October 09, 2017

Getting innovations in biomedical optical imaging to market faster

Getting innovations in biomedical optical imaging to market faster

Biomedical industry headlines have the makings of a sci-fi novel, touting robotic suits for stroke patients, electronic patches for infants in clinical trials, research to grow brain cells on a chip, typing-by-brain technologies, and e-mosquitos that “drink” diabetes patients’ blood to test glucose levels. New biomedical optical imaging technologies are being introduced at remarkable speed. Getting to market faster is critical, not only to gain market share over competitors, but also to pioneer systems and devices to advance biomedical capabilities and save lives.

Advancements in biomedical optical imaging

Biomedical optical imaging is one of the most relied-upon methods in healthcare for diagnosing and treating diseases. Advances in the industry have enabled non-invasive, advanced detection of many conditions and diseases. Optical technologies are a critical part of modern medical treatment.

The goal of biomedical optical imaging is to identify abnormalities in the human body while causing minimal damage to healthy tissue. Applications include microscopes, endoscopes, scanning systems (CT, MRI), spectrometers, biosensors, medical sample illumination, fluorescence imaging, fiber optic sensors, laser eye surgery, and laser hair removal.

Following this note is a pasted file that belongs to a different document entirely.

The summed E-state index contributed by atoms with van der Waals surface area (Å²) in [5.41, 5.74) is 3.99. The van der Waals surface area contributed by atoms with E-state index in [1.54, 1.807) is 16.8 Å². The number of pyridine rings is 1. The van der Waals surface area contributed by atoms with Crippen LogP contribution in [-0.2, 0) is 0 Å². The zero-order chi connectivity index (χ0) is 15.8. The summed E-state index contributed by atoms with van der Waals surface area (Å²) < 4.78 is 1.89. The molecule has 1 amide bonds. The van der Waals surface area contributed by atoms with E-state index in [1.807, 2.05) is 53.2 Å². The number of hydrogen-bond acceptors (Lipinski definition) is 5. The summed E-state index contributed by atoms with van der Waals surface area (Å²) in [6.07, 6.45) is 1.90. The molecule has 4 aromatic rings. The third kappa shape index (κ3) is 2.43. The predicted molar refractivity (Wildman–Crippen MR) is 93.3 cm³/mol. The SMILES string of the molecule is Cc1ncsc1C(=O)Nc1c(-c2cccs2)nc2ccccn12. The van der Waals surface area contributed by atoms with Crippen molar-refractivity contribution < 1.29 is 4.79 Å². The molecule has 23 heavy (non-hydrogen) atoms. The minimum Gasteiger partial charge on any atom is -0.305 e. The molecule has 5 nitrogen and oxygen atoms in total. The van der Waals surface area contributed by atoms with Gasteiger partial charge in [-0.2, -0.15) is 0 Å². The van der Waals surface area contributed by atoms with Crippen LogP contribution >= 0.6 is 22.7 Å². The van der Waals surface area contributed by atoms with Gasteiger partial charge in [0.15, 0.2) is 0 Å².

Product advances are being driven by patient need. For example, according to the Global Flexible Endoscopes Market 2017-2021 Report, "The growing incidence of disorders such as colorectal, esophageal, or pancreatic cancers, biliary disease, inflammatory bowel disease, and GERD is expected to propel the market growth."

Developing biomedical optical imaging technologies in record time

To turn an optical design into reality, successful product development relies on close collaboration between optical and mechanical engineers. One of the biggest challenges to collaborating efficiently is they often use different tools and work in separate software environments. This can be frustrating, time consuming, and expensive—something biomedical companies cannot afford.

Modern virtual prototyping is being used today by leading companies in the biomedical industry. The results have been remarkable, with fewer failures and faster time to market.

For example, Global Surgical, an industry leader in dental microscopy, has maintained its advantage in this competitive market in part by streamlining workflows. By using Zemax Virtual Prototyping, Global Surgical produced a successful physical prototype several months ahead of schedule.

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